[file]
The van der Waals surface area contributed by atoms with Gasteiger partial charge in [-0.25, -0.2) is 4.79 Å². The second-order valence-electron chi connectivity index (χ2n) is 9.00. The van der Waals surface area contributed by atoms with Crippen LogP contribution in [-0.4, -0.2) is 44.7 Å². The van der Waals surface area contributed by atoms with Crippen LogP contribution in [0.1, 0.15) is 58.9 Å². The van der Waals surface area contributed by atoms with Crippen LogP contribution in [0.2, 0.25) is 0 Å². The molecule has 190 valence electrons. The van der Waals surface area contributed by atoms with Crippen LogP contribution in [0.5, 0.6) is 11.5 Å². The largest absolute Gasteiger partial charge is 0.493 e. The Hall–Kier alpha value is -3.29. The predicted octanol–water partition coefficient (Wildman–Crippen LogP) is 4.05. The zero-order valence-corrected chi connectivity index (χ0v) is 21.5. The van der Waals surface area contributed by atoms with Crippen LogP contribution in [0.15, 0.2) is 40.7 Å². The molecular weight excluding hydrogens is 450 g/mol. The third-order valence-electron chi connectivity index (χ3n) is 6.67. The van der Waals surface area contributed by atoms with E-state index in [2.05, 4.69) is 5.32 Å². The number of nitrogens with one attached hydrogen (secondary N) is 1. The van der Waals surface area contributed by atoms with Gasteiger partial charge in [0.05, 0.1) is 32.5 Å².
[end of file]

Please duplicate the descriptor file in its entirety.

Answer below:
The van der Waals surface area contributed by atoms with Gasteiger partial charge in [-0.25, -0.2) is 4.79 Å². The second-order valence-electron chi connectivity index (χ2n) is 9.00. The van der Waals surface area contributed by atoms with Crippen LogP contribution in [-0.4, -0.2) is 44.7 Å². The van der Waals surface area contributed by atoms with Crippen LogP contribution in [0.1, 0.15) is 58.9 Å². The van der Waals surface area contributed by atoms with Crippen LogP contribution in [0.2, 0.25) is 0 Å². The molecule has 190 valence electrons. The van der Waals surface area contributed by atoms with Crippen LogP contribution in [0.5, 0.6) is 11.5 Å². The largest absolute Gasteiger partial charge is 0.493 e. The Hall–Kier alpha value is -3.29. The predicted octanol–water partition coefficient (Wildman–Crippen LogP) is 4.05. The zero-order valence-corrected chi connectivity index (χ0v) is 21.5. The van der Waals surface area contributed by atoms with Crippen LogP contribution in [0.15, 0.2) is 40.7 Å². The molecular weight excluding hydrogens is 450 g/mol. The third-order valence-electron chi connectivity index (χ3n) is 6.67. The van der Waals surface area contributed by atoms with E-state index in [2.05, 4.69) is 5.32 Å². The number of nitrogens with one attached hydrogen (secondary N) is 1. The van der Waals surface area contributed by atoms with Gasteiger partial charge in [0.05, 0.1) is 32.5 Å².